only discrepancy occurred with CAP. The particular strain with
the discrepancy tested susceptible at VA but resistant at MDL
and had a GU of 177. Upon retesting at MDL, this strain
tested susceptible and had a GU of 6, but substantial growth in
the MGIT tube was observed, which indicated the presence of
Reproducibility of reagents. Three lots of MGIT medium
and three lots of SIRE supplement were tested with three
susceptible strains and three resistant strains. A total of 72 data
points were generated, and 100% reproducibility was realized.
The duration for the completion of a DST in the MGIT 960
system is called “time in protocol” (TIP) by the manufacturer.
The average TIPs for the three sets of tests were 8 days and
9.2 h, 8 days and 15.4 h, and 8 days and 8.3 h. The MGIT 960
system demonstrated excellent reproducibility with different
lots of MGIT medium and growth supplement.
FIG. 1. MIC of each drug determined by use of the MGIT 960 system with strains that tested susceptible (S) or resistant (R) by AP.
TABLE 1. Comparison of results obtained by use of MGIT 960
No. of strains with indicated
results by AP/MGIT 960b
aA total of 117 strains were tested.
bR, resistant; S, susceptible.
cThe data represent percent agreement (number of strains with the correct
result/total number of strains tested).
dTested resistant with the Bactec 460 system.
eOne of two strains tested susceptible with the Bactec 460 system.
fTen of 11 strains tested resistant with the Bactec 460 system.
gThe results obtained with the MGIT 960 and Bactec 460 systems were
concordant for 11 of 13 discrepancies.
3632 LIN ET AL.J. CLIN. MICROBIOL.
by on November 3, 2009
Inoculum source: growth from LJ slants versus that from
MGIT medium. Inocula were prepared from 23 seeded MGIT
tubes (which included 8 pansusceptible strains and 15 resistant
strains with various drug susceptibility profiles), and the results
were compared with those prepared from the LJ slants. There
was a 100% reproducibility in the results between the inocula
prepared from MGIT tubes and LJ slants. The reproducibility
was excellent, which may be due to the use of homogeneous
cell suspensions and standardization of the inocula, regardless
of the source of growth.
Use of the Bactec 460 system to test for susceptibility to the
primary drugs SIRE and PZA has been cleared by the U.S.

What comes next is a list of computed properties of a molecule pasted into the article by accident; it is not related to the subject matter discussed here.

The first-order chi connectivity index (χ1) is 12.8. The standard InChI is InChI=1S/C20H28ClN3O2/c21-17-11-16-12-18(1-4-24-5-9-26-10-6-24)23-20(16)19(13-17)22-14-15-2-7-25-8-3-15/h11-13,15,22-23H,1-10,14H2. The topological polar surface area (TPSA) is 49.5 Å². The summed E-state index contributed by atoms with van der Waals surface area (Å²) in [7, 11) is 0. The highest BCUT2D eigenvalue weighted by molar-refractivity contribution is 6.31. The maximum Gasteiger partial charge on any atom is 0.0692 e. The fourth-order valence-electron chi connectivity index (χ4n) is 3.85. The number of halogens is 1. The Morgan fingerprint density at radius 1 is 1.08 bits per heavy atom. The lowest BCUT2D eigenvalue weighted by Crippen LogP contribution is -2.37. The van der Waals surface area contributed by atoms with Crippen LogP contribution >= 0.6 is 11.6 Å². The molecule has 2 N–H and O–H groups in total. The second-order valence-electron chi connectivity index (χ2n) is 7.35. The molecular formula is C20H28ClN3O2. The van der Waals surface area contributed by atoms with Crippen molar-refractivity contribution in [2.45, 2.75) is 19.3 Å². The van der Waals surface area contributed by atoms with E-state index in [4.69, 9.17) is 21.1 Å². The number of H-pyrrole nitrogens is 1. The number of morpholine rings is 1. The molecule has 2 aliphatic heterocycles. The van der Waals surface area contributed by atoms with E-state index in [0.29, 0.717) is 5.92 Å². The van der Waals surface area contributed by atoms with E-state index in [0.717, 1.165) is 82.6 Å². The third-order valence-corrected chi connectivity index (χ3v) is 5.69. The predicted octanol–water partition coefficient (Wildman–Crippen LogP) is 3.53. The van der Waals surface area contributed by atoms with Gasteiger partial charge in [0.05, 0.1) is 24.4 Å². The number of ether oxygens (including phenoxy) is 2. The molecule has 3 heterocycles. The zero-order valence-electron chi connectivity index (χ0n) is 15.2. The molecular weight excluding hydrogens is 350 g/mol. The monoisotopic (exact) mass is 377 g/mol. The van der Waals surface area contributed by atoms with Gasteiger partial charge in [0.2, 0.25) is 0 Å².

Food and Drug Administration (FDA). It has been standard-
ized and widely used, and its performance has been considered
a reference standard. Although use of the Bactec 460 system
for DST of second-line drugs has been studied and used by
some laboratories (15), FDA has not approved it for use with
those drugs. Many laboratories still use AP to perform testing
for susceptibility to second-line drugs. Therefore, we used AP
as the primary reference method for validation of the DST
with second-line drugs with the MGIT 960 system.
The basis for this study was, first, the establishment of com-
parable MICs of each drug for the control strain, H37Rv
(ATCC 27294), at both laboratories. The MIC study, which
demonstrated excellent interlaboratory agreement, provided a
sound basis and confidence for the remainder of the study.
Second, in the process of determining the critical concentra-
tion for each drug, we did not take the traditional twofold
dilution approach, which was used in two previous studies (9,
18). Instead, we tested additional drug concentrations within
twofold dilutions. This fine-tuning approach enabled us to se-
lect a drug concentration that could better discriminate sus-
ceptible and resistant strains.
The overall levels of agreement between the results obtained
by AP and with MGIT 960 were excellent for AMK, CAP, and
LVX, which were 100%, 97.4%, and 99.1%, respectively. How-
ever, the agreement for ETH was only 88.9%. This level of
correlation between the results obtained by use of MGIT 960
and AP for ETH was also demonstrated in a study conducted
by Martin et al. (12). The results obtained for ETH revealed a
problematic aspect of the DST with ETH. In our opinion, to
validate a new method, when the correlation between the new
method and the reference method is greater than 95%, it
provides a relatively high degree of confidence in the applica-
bility of the new method. However, we were unable to find a
critical concentration that could yield greater than 95% dis-
crimination between susceptible strains and resistant strains
when AP was used as the “gold standard” for DST with ETH.
Lefford and Mitchison (10) conducted a study and found that
the MIC distributions of ETH between probable susceptible
strains (specimens obtained from patients before treatment)
and probable resistant strains (specimens obtained after treat-
ment with ETH) were not well separated. In the process of
resolving the discrepancies for ETH, we tested the MICs for
the 11 strains which tested resistant by MGIT 960 but suscep-
tible by AP. We found that 7 of the 11 strains had MICs greater
than 10 ?g/ml, 3 strains had MICs of 10 ?g/ml, and 1 strain had
an MIC of 8 ?g/ml. These MICs were much higher than the
critical concentration (5 ?g/ml) established in this study, and
we inferred that the discrepancies were unlikely to be resolved
by choosing a higher drug concentration as the critical concen-
tration. To prove this, we retested all ETH-resistant strains at
6, 8, and 10 ?g/ml, and we found that 6 of the 43 resistant
strains became susceptible at 6 ?g/ml and that 15 strains be-
came susceptible at 10 ?g/ml. Thus, none of the higher con-